Is there any advice you’d like to give to writers like you?

Since the pen was created before the birth of the universe, Allah (SWT) has blessed it with great powers. I believe whoever seeks to write words is a very special person. They have the power to change the thought process of people. Also, if we talk about it on a larger scale, writers can definitely change the destinies of nations. So, I humbly request people who are blessed to write that they should create something that stays in the hearts of millions of people and benefits them even after they die.

That’s very profound. Now lastly, who was the first person who read your book, and what was their reaction?

It was actually a follower of mine who read it, and she was both in tears and quite hopeful as she could relate to a few of the events mentioned. After giving it a read, she decided to stand up for herself and her rights, and it always makes me feel so happy that this book has already helped many people in ways I could never have imagined when I started writing it!

As writers, it really is one of the best feelings in the world to watch your work change someone’s life even in the slightest. We’re glad that Aisha Rahat had the opportunity to witness that. If you are one such writer who wants to change the world with your words, Sign Up with Daastan and make change today!

Rawish Ali Tirmizi and Her Enchanting Love Story

Rawish Ali Tirmizi and Her Enchanting Love Story

This is an unconventional Love Story that you’re about to read. You might have read hundreds of stories that unite lovers under old oak trees. Oak trees that have survived multiple seasons, from centuries and witnessed love of all sorts. But have you read about a lover who creates two lovers and make you fall in love with them? Rawish Ali Tirmizi is that fine lover. She has defined love for her craft through a candid, un-filtered conversation with Daastan.

Rawish – A Love Story

At Daastan, we come across so many different authors who inspire us everyday. After a long day at work, editing stories, getting the designs approved, shipping books to your door steps – it is the success of our authors that we take our energy from. So we thought why not introduce these wonderful people to you too.

Q. What drove you forward to write and publish your first book?

Writing came to me as an instinct. I have a habit of creating stories from childhood. In a group of friends or family, everyone wanted to listen to what I had next to share. From social issues to personal problems, it always came to me without any effort, which I think many writers can relate to. And that’s what I believe is the beauty of “thinking” all the time about random stuff. You see a couple and think, “Let’s imagine what their story would be!” You hear the talk-of-the-town and imagine, “Wow! It can be successful!” or you observe a social issue and feel to pen down for a social cause. It all comes to me naturally.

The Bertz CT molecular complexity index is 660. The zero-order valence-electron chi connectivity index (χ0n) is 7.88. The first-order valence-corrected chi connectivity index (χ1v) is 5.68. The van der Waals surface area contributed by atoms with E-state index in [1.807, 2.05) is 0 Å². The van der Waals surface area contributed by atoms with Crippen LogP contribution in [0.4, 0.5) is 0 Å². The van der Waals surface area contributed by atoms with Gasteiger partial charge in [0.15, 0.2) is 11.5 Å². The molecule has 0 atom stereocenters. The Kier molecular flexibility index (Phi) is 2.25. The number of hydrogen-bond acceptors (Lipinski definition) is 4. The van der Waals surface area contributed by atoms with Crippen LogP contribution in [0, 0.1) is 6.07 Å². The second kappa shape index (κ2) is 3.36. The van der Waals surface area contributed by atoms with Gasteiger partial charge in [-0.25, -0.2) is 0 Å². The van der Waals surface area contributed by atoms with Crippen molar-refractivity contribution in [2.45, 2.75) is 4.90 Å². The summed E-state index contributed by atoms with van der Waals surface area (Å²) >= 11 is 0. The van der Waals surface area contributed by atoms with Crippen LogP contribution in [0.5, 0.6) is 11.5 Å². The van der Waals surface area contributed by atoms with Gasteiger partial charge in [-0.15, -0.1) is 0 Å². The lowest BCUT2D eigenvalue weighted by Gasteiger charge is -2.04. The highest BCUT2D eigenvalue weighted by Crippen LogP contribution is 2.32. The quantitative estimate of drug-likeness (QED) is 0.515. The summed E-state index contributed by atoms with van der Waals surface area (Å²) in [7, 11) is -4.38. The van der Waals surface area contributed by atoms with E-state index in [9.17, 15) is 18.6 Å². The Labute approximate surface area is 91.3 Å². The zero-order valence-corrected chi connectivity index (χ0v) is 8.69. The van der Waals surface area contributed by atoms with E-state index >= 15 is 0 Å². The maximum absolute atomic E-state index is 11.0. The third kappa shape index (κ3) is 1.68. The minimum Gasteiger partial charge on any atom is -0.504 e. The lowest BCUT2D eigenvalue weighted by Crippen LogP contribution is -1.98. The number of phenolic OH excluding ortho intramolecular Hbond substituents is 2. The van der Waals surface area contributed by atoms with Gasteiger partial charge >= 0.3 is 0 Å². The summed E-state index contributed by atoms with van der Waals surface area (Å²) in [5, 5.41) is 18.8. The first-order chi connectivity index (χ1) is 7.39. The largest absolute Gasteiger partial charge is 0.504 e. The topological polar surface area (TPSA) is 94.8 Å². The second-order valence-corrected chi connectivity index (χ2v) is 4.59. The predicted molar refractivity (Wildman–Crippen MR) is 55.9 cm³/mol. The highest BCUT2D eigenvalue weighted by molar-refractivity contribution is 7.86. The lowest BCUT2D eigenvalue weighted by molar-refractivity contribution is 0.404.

Q. How has your experience with publishing been so far?

Well, publishing a novel was something I had never thought of. Though I always aimed to become a writer, I never had guts to make this dream come true. I thought it was difficult as I did not have resources. I called a few publishing houses but their package was as high as the sky, and to be honest, I did not know what else to do. Thanks to my mentor who guided me about Daastan and here I am, holding my dream in my hands.

Q. Tell us a little about the feedback you’ve received on your book?

The feedback on my book has been really overwhelming. I still remember when I accidently sent my friend a chunk of Love Lucknow aur Lahore and she called me saying, “Rawish? I need this full book. Damn! Who is the writer?” Ayishm’s reaction was priceless. Other than my friends and family, I think my biggest achievement was getting appreciated from a City-42’s senior Urdu editor. His words moved me greatly. Right from the day people started reading my book and its excerpts, my inbox is filled with wishes and compliments. A few months before I did not know I would have fans other than those in my home (pun intended). They text me on Instagram and Facebook flooding my DMs with love and respect. I never knew becoming a writer would bring stardom in such a beautiful way.